Sun had its own Parrish

STEVE SIMMONS, QMI Agency

, Last Updated: 10:03 AM ET

TORONTO - The anniversaries of the Toronto Sun rarely pass without mention of the brave Day 1 employees and the impact George Gross had in shaping the vaunted sports department, but rarely do you hear anything about the Sun's second sports editor.

History can be like that, sometimes. You tell part of a story often enough and it becomes convenient and comfortable. But if you look at 40 years in totality on this grand anniversary, and wonder about where we’ve been and where we’re going, the fingerprints of Wayne Parrish can be found all over the product.

Parrish came from the Toronto Star as Gross’ handpicked successor in 1986 and his move prompted one of the great and one-sided newspaper trades of all-time. Parrish joined the Sun. In response, the Star instantly plucked popular columnist John Robertson from the Sun.

In newspaper terms, this turned out to be Doug Gilmour for Gary Leeman. It was that one-sided in 1986. It remains that way, 25 years later, and long after Parrish has left the building.

He came to the Sun intent on building the largest, richest, most aggressive, most-original, thought-provoking, hardest-working, sports department in the country. In his first hiring of consequence, he landed a little known baseball writer from the Ottawa Citizen.

The writer’s name: Bob Elliott.

Last summer, Elliott was inducted into the Canadian Baseball Hall of Fame. This summer, it’s not out of the question that he will be receiving the writer’s award at Cooperstown, thus becoming the first Canadian to be so rewarded in baseball journalism.

And it wasn’t unnatural when Elliott won a Canada Sports Media award a number of years back that he chose Parrish to introduce him at the banquet.

I arrived at the Sun a month or two after Elliott was hired.

I had known Parrish during his days with the Star and was actually phoning him on the day he chose to leave for the Sun. I was working on a book on Lanny McDonald at the time. I needed some Star articles copied for me.

When I called the Star and asked for Parrish, I was told he didn’t work there anymore. I called him at home, asking if he could get me the clippings.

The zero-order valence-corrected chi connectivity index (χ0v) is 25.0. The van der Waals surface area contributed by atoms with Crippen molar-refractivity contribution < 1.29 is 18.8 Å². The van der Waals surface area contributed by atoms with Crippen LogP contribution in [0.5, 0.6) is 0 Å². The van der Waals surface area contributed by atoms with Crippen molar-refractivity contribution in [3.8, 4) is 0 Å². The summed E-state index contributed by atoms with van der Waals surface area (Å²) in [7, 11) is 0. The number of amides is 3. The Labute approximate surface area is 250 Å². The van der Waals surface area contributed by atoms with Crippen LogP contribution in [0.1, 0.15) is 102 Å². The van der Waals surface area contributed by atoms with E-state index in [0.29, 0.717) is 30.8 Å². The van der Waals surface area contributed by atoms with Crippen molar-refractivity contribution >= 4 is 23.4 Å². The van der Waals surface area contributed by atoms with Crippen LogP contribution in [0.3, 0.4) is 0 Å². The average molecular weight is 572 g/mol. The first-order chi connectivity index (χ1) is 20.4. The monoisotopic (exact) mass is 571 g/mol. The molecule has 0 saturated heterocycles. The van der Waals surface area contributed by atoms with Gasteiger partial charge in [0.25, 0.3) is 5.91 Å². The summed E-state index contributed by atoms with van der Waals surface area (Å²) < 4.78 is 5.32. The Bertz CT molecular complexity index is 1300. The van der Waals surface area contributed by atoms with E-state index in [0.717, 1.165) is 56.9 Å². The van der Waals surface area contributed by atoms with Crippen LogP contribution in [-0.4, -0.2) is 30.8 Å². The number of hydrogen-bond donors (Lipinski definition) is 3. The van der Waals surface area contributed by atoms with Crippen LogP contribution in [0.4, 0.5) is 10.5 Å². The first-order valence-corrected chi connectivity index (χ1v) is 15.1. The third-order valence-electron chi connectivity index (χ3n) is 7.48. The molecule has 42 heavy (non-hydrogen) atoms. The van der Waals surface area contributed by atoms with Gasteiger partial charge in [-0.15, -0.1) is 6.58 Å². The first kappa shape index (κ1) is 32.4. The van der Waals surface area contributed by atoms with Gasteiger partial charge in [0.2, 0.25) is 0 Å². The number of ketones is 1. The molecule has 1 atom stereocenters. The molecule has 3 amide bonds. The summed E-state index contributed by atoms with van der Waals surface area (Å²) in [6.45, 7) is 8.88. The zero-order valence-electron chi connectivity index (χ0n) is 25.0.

He asked me a question: “Do you want to come home and work for The Sun?”

That was the beginning of a few months of conversations going nowhere. “I’m going to Grey Cup,” Parrish told me one day. “Call me after the Grey Cup and we’ll settle this thing.”

I called him after the Grey Cup. Then I called him again. And again. No response. So I wrote him a very short letter, back in the days when people wrote letters. “When you said call me after the Grey Cup, you didn’t specify which year.”

The next day, Parrish hired me from the Calgary Herald — and my first Sun story happened to a double byline with Elliott. The subject: Is it possible to have a grass field at the new indoor stadium being built in Toronto?

Elliott, at least, went on to bigger things.

One day, Parrish called me into his office. At the time, Hall of Fame writer Frank Orr was penning a popular Sunday notes column for the Star called Either Orr. “I want you to come up with something to counter that column,” Parrish said. “I’m not going to tell you what to do or how to do it, you’ve got to come up with something you’re comfortable with.”

That was in 1987. I don’t think Either Orr lasted much longer, which was a Star mistake I didn’t mind. The bloody column Parrish prodded me into doing has been kicking around for 24 years.

Paul Godfrey used to call it the most read page in Canadian journalism. My current sports editor, Bill Pierce, who has done a marvellous job in expanding the depth and breadth of our section, turned Paul Beeston’s favourite page into two pages every Sunday. If you want to blame someone for the Sunday notes, blame Parrish and Pierce.

Parrish had that innate understanding of what sold and what didn’t. When something happened, he didn’t think twice about saying, what are you doing today? “Nothing,” would be my answer.

Then he’d say: “You’re on a 12 o’oclock flight to Florida. You can buy your clothes down there. Rent a car. Brian Spencer’s been murdered.”

That was life with Parrish. One day covering a murder in Florida. The next day having lunch with George Bell’s parents in the Dominican Republic. The next in Switzerland, chasing down the last days of Bill Derlago’s hockey career. It was the best of times for work and frequent flier miles. The worst of times for staying married and bringing up children.

Today, you see the bylines in the Sun: Elliott. Mike Zeisberger. Mike Ganter. Rob Longley. Mike Rutsey. All of them hired by Parrish, who left the department 20 years ago. Others working elsewhere, like Scott Morrison and Tim Wharnsby, flourished under Parrish’s tutelage. This is a sports newspaper: The history of which can’t be properly told without invoking the name of its most influential sports editor.

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